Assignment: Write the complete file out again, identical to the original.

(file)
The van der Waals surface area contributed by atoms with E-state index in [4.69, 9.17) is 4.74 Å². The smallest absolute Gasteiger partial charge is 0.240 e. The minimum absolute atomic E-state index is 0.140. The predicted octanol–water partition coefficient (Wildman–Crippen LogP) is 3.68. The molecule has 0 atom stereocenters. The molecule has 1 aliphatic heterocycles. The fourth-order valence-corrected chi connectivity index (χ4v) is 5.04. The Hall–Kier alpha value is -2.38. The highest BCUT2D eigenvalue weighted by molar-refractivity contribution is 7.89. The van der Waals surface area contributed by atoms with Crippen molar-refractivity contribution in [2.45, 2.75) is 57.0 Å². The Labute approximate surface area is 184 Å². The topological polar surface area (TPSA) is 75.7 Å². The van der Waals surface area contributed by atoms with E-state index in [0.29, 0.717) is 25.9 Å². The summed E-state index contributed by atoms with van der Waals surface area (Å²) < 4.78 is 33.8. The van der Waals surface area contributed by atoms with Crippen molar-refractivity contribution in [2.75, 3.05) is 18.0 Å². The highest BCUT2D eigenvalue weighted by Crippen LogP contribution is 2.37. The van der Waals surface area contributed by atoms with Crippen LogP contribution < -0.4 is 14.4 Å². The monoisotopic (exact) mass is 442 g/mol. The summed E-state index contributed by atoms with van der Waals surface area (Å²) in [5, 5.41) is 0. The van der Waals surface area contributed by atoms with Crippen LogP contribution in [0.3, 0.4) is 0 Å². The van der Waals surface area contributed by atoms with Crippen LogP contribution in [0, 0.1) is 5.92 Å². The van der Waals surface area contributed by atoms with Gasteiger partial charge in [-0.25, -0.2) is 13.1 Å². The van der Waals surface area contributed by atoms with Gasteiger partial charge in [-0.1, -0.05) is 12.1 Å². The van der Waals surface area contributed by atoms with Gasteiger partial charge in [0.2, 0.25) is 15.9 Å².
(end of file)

The van der Waals surface area contributed by atoms with E-state index in [4.69, 9.17) is 4.74 Å². The smallest absolute Gasteiger partial charge is 0.240 e. The minimum absolute atomic E-state index is 0.140. The predicted octanol–water partition coefficient (Wildman–Crippen LogP) is 3.68. The molecule has 0 atom stereocenters. The molecule has 1 aliphatic heterocycles. The fourth-order valence-corrected chi connectivity index (χ4v) is 5.04. The Hall–Kier alpha value is -2.38. The highest BCUT2D eigenvalue weighted by molar-refractivity contribution is 7.89. The van der Waals surface area contributed by atoms with Crippen molar-refractivity contribution in [2.45, 2.75) is 57.0 Å². The Labute approximate surface area is 184 Å². The topological polar surface area (TPSA) is 75.7 Å². The van der Waals surface area contributed by atoms with E-state index in [0.29, 0.717) is 25.9 Å². The summed E-state index contributed by atoms with van der Waals surface area (Å²) < 4.78 is 33.8. The van der Waals surface area contributed by atoms with Crippen molar-refractivity contribution in [2.75, 3.05) is 18.0 Å². The highest BCUT2D eigenvalue weighted by Crippen LogP contribution is 2.37. The van der Waals surface area contributed by atoms with Crippen LogP contribution < -0.4 is 14.4 Å². The monoisotopic (exact) mass is 442 g/mol. The summed E-state index contributed by atoms with van der Waals surface area (Å²) in [5, 5.41) is 0. The van der Waals surface area contributed by atoms with Crippen LogP contribution in [0.3, 0.4) is 0 Å². The van der Waals surface area contributed by atoms with Crippen LogP contribution in [0, 0.1) is 5.92 Å². The van der Waals surface area contributed by atoms with Gasteiger partial charge in [-0.25, -0.2) is 13.1 Å². The van der Waals surface area contributed by atoms with Gasteiger partial charge in [-0.1, -0.05) is 12.1 Å². The van der Waals surface area contributed by atoms with Gasteiger partial charge in [0.2, 0.25) is 15.9 Å².